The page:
We got up at 4:20 again, hoping for repeat luck from the day before. We had heard a wedding celebration the evening before, and it was still going, and still going strong, at 4:20. In the lobby we met Linda, who'd be with us. She told us that she split up with her travel partner the day before, halfway through their trip, so that was kind of odd. We were the first ones to the Zone 2 gate. While waiting for the gate to open, Linda mentioned she was from Lake Charles, Louisiana, and was in the bail bonds business. She also told us about her 112 lb pit bull and her three other dogs that are 12 pounds or less - that must be an interesting household. Inside the gate, Vijay rushed to examine pug marks, found a long trail of marks from a mom and her cubs. Vijay was super excited, the park ranger rep was super excited, there was palpable optimism we might see something special. "Does the massage lady have appointments at night?," Linda asked in the middle of all this. It took everything in our body to stop from laughing out loud at this. Perhaps because of karma, we didn't find those tigers, so continued to drive around.

It was a very nice sunrise, since there were some clouds for once. It was a bit cooler because of that as well. Also, there was no dust since we weren't behind anyone. After an hour or two, we heard a couple alarm calls, then heard a couple more. Then there were Sambar deer calls, which really got Vijay's attention, because they have the least "false alarms" of all the animals that make warning calls. We and a couple other cars were parked near a dry riverbed, and the calls were getting closer and closer to us. Eventually there were black-faced langur calls, spotted deer calls, and sambar deer calls, all very close. Then we clearly heard the growl of a couple tigers very nearby. We could see about 150 meters down the riverbed before it curved, so we were waiting with anticipation for the tigers to come around the curve. If they did, we'd have an unimpeded view, with the sun behind us, right on them, just a perfect viewing. But they never came, and the calls died out. The tigers must have found a shady resting spot and laid down - so close yet so far away.

We waited about 10 minutes, and then continued driving around. At our breakfast stop, we watched a group of macaques and langurs eating figs from a big Ficus tree. Linda made a big point of saying she didn't want any sugar, but then asked if Vijay had a lighter for her cigarette. There was nothing much of interest after the breakfast stop. There weren't really even any alarm calls, except for a crazy spotted deer that was barking at a wild boar - Vijay indicated he thought the deer might have had too many Moa flowers. So our drive had no tiger sighting, but at least we got to hear them, which was better than nothing.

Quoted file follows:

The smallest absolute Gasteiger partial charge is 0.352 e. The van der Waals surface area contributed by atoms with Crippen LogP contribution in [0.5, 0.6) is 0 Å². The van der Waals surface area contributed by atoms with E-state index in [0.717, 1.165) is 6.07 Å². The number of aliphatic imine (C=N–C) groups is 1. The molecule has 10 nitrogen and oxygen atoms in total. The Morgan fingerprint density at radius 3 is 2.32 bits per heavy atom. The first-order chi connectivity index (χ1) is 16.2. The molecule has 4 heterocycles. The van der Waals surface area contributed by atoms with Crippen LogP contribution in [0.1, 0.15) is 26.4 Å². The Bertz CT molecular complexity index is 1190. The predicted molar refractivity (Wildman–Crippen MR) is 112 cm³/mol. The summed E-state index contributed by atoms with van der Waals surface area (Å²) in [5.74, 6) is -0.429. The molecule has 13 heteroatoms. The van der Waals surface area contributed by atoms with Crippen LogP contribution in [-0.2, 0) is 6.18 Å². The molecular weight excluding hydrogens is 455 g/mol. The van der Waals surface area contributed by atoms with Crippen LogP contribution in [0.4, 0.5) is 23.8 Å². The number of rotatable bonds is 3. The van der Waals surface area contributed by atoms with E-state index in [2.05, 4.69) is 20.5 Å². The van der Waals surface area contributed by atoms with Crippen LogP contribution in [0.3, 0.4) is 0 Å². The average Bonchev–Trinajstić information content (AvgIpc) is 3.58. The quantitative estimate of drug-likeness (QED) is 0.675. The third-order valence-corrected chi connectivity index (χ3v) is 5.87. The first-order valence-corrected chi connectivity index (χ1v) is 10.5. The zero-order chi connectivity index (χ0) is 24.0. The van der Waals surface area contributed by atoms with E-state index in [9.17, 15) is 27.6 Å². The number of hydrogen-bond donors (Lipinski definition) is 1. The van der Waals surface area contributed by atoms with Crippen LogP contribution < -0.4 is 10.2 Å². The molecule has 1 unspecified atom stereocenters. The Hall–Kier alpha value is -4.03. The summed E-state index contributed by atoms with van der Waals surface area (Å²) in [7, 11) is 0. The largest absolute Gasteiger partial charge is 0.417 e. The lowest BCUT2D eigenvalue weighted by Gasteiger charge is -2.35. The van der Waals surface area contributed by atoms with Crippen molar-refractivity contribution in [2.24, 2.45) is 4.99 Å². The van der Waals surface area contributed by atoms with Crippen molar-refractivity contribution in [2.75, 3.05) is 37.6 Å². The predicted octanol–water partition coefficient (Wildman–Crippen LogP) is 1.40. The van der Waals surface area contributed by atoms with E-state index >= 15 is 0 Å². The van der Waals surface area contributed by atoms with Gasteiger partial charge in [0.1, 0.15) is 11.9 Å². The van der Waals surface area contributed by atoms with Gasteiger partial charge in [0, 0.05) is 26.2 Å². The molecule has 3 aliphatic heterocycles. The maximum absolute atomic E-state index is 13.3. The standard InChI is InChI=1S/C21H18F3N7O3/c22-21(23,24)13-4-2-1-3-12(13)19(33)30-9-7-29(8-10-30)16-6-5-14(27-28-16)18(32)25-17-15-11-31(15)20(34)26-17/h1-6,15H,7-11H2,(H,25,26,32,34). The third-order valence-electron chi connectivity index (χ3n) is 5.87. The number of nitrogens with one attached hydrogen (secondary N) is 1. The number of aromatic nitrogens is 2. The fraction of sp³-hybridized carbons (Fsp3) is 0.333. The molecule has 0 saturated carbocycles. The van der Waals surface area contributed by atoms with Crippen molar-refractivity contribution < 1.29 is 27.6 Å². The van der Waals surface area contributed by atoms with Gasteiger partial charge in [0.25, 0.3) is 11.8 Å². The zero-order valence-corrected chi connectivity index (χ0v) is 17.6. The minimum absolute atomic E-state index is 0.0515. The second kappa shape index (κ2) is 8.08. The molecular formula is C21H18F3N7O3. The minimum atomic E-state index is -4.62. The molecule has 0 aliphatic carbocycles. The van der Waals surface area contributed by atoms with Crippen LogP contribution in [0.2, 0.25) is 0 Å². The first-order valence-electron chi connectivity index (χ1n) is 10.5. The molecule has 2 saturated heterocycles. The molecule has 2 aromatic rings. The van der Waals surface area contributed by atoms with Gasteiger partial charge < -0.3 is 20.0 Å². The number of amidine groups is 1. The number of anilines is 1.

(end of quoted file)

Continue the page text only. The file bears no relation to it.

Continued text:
Back at the lodge, we got a full breakfast, took another shower (seriously, it was crazy dusty everywhere), and then came to the cooking class that the lodge so kindly put together on a moment's notice. The chef and Vijay showed us how to make daal and chicken curry. We took some video of this, in the hope that we can re-watch and repeat. One of the ingredients was black cardomom, which was new to us. Also, they had some gigantic bay leaves, almost twice as big as what we can get back home. We took a short nap, and then went to lunch. The risotto was very good, even though not runny (inside joke for anyone who watches Top Chef).

The afternoon drive was just us; Vijay indicated that Linda had booked all zone 2 drives. This afternoon, we were a bit envious, as there was absolutely zilch going on. We went around to the various water holes, hoping that one of the tigers was exhausted by the heat, but no luck. Not only were there no tigers, there were very few deer and monkeys, which were plentiful in zones 1 and 2. Imagine, setting fire to half the zone doesn't endear the area to the animals. We did see a couple of jackals, and a couple of blue bulls (male, female, and youngsters). There seemed to be lots of birds, but that could be because that's all there was to see. Among the birds were Indian rollers, a changeable hawk eagle, a drongo, an orange thrush, some small dark blue bird that Vijay said was rare and unusual, a serpent eagle, and a number of others for which we don't remember the names, but have some photos.

Driving back we had some comic relief at a "tiger" sighting. It was in the same area across from the zone 2 entrance where we saw the tiger from far away the evening before. This time "it" was closer, but the only thing in the area was a peacock, which was walking around as if nothing was going on (which it plainly would not if there was a tiger there). Also, there was nothing making warning calls. But since someone thought they saw something, everyone lined up to look for a nonexistent tiger. Perhaps this was wishful thinking, because the park ranger indicated that no one saw anything in the afternoon. We were kind of bummed that we didn't see any tigers, but since we've had the best sighting of anyone the last 3 days, we are literally the last ones that should be complaining. Just before getting back to the lodge, we saw a night jar in the road, which Vijay said was very rare. At the lodge we had a couple drinks with Vijay, and then a nice outside dinner. We got a couple more drinks, and then crashed in the room.